Toxic Fungi of Western North America

by Thomas J. Duffy, MD

The muscarine group toxins

Muscarine, although found in 1869, did not have its simple amine structure identified until 1954 by Eugster and Waser—a span of 85 years. (146) Three years later the compound was synthesized and it was determined to be an oxoheterocyclic quarternary salt, 2-methy-3-hydroxy-5-trimethyl-ammoniummethyltetrahydrofuran chloride. (147) Fortunately, the ring structure is simpler to inspect than it is to visualize from its long name.

Fig. 9. Muscarine

This toxin produces muscarine poisoning by strongly attaching to muscarinic acetylcholine receptors in the parasympathetic nerves and initiating an acetylcholine effect on organs supplied by these nerves (part of the non-voluntary nervous system). The enzyme acetylcholinesterase, which breaks down acetylcholine, is not effective against muscarine.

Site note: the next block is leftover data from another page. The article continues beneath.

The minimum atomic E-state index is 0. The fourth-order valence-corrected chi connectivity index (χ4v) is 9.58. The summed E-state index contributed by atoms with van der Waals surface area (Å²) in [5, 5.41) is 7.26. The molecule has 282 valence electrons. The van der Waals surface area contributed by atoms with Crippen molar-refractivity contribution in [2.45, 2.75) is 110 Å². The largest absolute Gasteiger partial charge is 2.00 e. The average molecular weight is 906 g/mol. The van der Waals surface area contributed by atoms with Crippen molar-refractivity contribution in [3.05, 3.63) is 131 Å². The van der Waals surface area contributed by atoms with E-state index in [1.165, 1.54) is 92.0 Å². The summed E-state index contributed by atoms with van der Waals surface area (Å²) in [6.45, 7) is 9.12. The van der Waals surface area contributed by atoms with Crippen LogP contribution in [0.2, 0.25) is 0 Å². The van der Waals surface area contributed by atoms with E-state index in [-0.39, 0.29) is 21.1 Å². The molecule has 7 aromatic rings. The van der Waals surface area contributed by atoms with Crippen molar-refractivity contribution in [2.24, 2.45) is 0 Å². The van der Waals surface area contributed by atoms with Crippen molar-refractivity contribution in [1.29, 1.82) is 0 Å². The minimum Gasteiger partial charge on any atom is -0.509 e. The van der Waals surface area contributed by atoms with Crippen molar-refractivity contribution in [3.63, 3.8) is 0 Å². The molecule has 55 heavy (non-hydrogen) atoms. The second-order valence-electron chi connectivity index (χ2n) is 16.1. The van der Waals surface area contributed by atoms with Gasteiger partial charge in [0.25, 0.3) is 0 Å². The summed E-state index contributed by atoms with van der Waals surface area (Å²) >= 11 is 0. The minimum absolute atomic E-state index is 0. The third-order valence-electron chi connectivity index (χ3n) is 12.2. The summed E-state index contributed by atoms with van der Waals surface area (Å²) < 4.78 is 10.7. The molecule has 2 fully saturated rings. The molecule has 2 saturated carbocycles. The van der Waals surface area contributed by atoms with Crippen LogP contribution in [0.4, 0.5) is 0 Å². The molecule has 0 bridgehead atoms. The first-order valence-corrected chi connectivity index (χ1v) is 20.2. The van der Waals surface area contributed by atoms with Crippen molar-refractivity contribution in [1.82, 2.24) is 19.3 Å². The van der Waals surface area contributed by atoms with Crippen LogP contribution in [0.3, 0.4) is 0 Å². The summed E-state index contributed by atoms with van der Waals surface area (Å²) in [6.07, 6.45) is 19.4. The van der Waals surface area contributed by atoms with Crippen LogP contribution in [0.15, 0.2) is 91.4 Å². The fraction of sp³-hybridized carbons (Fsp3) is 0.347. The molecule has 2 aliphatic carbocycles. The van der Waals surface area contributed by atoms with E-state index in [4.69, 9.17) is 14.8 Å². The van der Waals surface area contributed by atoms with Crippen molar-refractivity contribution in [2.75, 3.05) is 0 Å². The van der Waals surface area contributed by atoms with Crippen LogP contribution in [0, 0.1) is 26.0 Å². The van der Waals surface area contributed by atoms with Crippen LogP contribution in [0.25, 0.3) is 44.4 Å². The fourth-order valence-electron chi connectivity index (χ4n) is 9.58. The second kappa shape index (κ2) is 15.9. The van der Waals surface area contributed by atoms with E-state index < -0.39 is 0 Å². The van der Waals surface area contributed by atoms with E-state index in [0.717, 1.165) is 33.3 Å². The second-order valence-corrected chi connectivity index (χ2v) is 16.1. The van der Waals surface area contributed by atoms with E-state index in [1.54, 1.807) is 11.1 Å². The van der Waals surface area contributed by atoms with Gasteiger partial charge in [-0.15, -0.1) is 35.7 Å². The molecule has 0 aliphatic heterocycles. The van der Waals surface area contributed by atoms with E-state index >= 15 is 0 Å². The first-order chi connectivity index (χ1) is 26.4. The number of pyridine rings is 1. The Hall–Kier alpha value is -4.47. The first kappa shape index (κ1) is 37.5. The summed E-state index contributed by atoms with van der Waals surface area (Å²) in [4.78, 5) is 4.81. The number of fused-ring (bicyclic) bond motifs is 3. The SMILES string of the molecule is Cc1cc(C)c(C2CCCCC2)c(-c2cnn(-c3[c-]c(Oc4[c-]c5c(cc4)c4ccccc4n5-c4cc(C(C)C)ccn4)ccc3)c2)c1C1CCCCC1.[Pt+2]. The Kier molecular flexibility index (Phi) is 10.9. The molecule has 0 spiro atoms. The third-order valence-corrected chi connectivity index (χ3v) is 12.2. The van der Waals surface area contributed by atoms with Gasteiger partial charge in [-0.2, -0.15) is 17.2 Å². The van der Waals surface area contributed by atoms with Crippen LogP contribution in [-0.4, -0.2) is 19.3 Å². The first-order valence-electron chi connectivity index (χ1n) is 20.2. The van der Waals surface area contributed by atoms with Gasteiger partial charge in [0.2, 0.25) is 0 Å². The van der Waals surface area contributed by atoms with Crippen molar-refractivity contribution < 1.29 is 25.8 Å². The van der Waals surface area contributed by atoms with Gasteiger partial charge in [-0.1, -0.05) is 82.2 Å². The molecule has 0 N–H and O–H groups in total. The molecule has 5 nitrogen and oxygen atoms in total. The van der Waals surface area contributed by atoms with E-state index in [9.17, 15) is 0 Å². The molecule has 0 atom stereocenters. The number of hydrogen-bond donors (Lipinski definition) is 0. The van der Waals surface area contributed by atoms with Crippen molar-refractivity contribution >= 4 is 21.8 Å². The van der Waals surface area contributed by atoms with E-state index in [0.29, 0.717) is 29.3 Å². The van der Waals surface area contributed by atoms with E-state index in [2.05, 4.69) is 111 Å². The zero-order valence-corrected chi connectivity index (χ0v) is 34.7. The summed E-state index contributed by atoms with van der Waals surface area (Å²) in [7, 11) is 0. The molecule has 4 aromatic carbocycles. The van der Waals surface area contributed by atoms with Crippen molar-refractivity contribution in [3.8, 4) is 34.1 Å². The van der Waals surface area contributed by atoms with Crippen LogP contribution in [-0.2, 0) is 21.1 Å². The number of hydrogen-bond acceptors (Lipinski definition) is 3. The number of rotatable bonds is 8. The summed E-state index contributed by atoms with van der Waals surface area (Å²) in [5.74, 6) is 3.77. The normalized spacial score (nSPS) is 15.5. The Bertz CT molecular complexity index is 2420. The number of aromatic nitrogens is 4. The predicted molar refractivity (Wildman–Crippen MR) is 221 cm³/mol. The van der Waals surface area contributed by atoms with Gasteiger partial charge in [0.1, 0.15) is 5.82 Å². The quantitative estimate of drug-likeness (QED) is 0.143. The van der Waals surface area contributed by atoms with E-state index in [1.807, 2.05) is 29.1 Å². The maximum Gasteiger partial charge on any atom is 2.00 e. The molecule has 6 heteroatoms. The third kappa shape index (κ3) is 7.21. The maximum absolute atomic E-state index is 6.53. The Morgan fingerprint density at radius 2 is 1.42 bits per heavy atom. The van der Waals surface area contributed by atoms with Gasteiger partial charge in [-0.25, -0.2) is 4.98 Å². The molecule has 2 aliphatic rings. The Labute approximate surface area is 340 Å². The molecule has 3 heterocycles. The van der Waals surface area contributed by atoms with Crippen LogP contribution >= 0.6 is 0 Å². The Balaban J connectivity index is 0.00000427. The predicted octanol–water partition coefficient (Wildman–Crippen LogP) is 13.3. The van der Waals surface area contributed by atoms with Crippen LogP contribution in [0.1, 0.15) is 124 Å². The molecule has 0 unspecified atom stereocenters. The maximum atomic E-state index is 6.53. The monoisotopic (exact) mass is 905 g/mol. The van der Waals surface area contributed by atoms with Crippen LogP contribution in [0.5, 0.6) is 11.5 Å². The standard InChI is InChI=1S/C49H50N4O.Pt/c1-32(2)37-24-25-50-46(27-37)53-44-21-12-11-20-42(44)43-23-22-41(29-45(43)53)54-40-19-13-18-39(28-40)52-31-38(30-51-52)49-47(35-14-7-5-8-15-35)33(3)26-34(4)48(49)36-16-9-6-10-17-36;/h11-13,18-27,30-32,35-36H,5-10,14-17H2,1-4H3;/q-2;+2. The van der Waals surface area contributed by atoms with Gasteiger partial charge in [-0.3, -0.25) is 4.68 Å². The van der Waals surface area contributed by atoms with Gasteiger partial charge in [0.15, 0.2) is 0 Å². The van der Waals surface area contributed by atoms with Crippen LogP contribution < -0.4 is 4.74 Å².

Muscarine toxicity produces SLUDGE, the acronym for Salivation, Lacrimation (formation of tears), Urination, Defecation, Gastrointestinal upset and pulmonary Edema. Pulmonary edema (fluid in the lung spaces) occurs only with very severe poisonings.